Arabian Oryx Facts
- 1 Arabian Oryx Facts – Life span
- 2 Arabian Oryx Facts – Statistics
- 3 Arabian Oryx Facts – Physical Description
- 4 Arabian Oryx Facts – Distribution
- 5 Arabian Oryx Facts – Habitat
- 6 Arabian Oryx Facts – Diet
- 7 Arabian Oryx Facts – Behavior
- 8 Arabian Oryx Facts – Reproduction
- 9 Arabian Oryx Facts – Conservation status
- 10 Arabian Oryx Facts – History
There are many fun Arabian oryx facts – Once extinct in the wild, this species (Oryx leucoryx) is a reintroduction program’s success story.
Arabian Oryx Facts – Life span
Up to 20 years.
Arabian Oryx Facts – Statistics
160cm long, standing 81-102cm at the shoulder and with a 45-60cm tail.
Arabian oryx prefer to range in gravel desert or hard sand, where their speed and endurance will protect them from most predators, as well as most hunters on foot. In the sand deserts in Saudi Arabia, they used to be found in the hard sand areas of the flats between the softer dunes and ridges.
Arabian oryx have been reintroduced to Oman, Saudi Arabia, Israel, the United Arab Emirates, Syria, and Jordan. A small population was introduced on Hawar Island, Bahrain, and large semimanaged populations at several sites in Qatar and the UAE. The total reintroduced population is now estimated to be around 1,000. This puts the Arabian oryx well over the threshold of 250 mature individuals needed to qualify for endangered status.
Arabian Oryx Facts – Physical Description
The Arabian Oryx is a horse-like antelope with a white coat, black markings on the face, legs dark chocolate brown and with a tawny line across the flanks. Horns nearly straight and with ridges.
According to wikipedia, an Arabian oryx stands about 1 m (39 in) high at the shoulder and weighs around 70 kg (150 lb). Its coat is an almost luminous white, the undersides and legs are brown, and black stripes occur where the head meet the neck, on the forehead, on the nose, and going from the horn down across the eye to the mouth. Both sexes have long, straight or slightly curved, ringed horns which are 50 to 75 cm (20 to 30 in) long.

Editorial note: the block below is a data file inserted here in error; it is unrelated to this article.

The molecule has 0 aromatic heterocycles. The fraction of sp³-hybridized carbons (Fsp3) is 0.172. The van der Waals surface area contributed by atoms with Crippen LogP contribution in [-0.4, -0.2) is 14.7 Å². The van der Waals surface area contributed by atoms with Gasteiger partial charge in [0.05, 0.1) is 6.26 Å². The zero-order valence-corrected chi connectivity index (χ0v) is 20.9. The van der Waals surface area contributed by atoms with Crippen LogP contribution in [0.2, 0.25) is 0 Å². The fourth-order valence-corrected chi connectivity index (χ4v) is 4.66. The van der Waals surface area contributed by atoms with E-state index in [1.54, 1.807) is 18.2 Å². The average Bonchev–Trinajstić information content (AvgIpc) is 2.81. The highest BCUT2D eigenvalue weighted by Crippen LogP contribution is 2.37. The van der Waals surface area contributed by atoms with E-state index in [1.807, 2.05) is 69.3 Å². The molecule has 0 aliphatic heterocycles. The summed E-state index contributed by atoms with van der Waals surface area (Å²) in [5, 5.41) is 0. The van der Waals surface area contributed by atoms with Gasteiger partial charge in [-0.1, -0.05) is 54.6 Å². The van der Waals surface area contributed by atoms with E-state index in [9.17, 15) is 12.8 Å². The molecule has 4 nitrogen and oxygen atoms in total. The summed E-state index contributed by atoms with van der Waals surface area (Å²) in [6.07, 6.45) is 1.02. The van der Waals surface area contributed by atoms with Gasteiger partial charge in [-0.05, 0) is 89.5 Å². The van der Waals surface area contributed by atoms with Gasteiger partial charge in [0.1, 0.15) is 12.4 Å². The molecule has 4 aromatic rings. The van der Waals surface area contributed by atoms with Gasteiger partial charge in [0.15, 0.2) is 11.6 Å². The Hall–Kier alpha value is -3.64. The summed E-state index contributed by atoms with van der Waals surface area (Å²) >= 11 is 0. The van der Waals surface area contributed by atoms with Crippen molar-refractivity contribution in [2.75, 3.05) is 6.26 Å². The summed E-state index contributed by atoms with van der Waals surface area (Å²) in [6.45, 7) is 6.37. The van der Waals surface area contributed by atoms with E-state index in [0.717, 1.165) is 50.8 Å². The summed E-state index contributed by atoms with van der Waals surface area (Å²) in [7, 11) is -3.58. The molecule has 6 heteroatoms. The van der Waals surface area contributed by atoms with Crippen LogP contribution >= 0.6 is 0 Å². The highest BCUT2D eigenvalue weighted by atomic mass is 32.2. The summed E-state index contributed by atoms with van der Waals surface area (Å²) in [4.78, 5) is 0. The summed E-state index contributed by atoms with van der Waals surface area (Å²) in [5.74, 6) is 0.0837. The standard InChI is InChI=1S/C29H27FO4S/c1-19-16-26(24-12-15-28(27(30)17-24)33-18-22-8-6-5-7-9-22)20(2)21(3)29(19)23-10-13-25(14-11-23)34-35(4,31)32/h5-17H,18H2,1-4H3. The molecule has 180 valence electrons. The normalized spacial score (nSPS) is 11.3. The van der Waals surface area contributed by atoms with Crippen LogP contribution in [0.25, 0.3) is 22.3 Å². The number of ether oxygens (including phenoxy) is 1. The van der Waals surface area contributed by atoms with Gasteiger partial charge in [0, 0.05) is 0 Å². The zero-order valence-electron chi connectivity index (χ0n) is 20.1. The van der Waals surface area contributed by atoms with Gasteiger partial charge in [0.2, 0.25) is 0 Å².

Arabian oryx rest during the heat of the day and can detect rainfall and move towards it, meaning they have huge ranges; a herd in Oman can range over 3,000 km2 (1,200 sq mi). Herds are of mixed sex and usually contain between two and 15 animals, though herds up to 100 have been reported. Arabian oryx are generally not aggressive toward one another, which allows herds to exist peacefully for some time.
Other than humans, wolves are the Arabian oryx’s only predator. In captivity and good conditions in the wild, oryx have a lifespan of up to 20 years. In periods of drought, though, their life expectancy may be significantly reduced by malnutrition and dehydration. Other causes of death include fights between males, snakebites, disease, and drowning during floods.
Arabian Oryx Facts – Distribution
Formerly across the Arabian and Sinai peninsula. Recently reintroduced into Oman, Israel, Jordan and Saudi Arabia after extinction in the wild.
Arabian Oryx Facts – Habitat
Arabian Oryx Facts – Diet
The diets of the Arabian oryx consist mainly of grasses, but they eat a large variety of vegetation, include buds, herbs, fruit, tubers and roots. Herds of Arabian oryx follow infrequent rains to eat the new plants that grow afterward. They can go several weeks without water. Research in Oman has found grasses of the genus Stipagrostis are primarily taken; flowers from Stipagrostis plants appeared highest in crude protein and water, while leaves seemed a better food source with other vegetation.
Arabian Oryx Facts – Behavior
Oryx, despite being grazing antelope, have become adapted to particularly dry areas of desert vegetation. Unlike other grazing antelopes, these desert animals live in small herds of mixed sex which don’t tolerate newcomers easily. A dominance hierarchy is established within the herd by strange, posturing displays, which avoid the danger of serious injury that their long, sharp horns could potentially inflict. Males and females use their horns to defend the sparse territorial resources against incomers. The herds use eyesight to keep in contact with each other.
Arabian oryx are extreme desert specialists. They form herds of about 10 animals, reaching 30 in good times, and occasionally dig scrapes with their horns in order to rest during the heat of the day.
Arabian Oryx Facts – Reproduction
Only the dominant male breeds. Gestation is 8.5-9 months after which one calf is born. Weaning takes place after 3.5 months, and sexual maturity is reached after 1.5-2 years.
Arabian Oryx Facts – Conservation status
Once hunted to extinction in the wild, being pursued by hunters in four-wheel drive vehicles, the Arabian oryx has been reintroduced to the wild twice. The first reintroduction took place in 1982 and for 14 years the population grew and was a success story for conservation. Unfortunately in 1996 poaching started. This was halted in 1999 and it is hoped the population will recover again. A second reintroduction in Saudi Arabia has proved successful so far.
Arabian Oryx Facts – History
The first artiodactyls (also called the ‘even-toed ungulates’) were present in the Eocene forests. The horned ruminants (deer, giraffe, antelope & cattle) first appear in the Miocene, taking advantage of the opening plains. The grazing antelopes like the oryx evolved to take advantage of all the grass-dominated environments in Africa.
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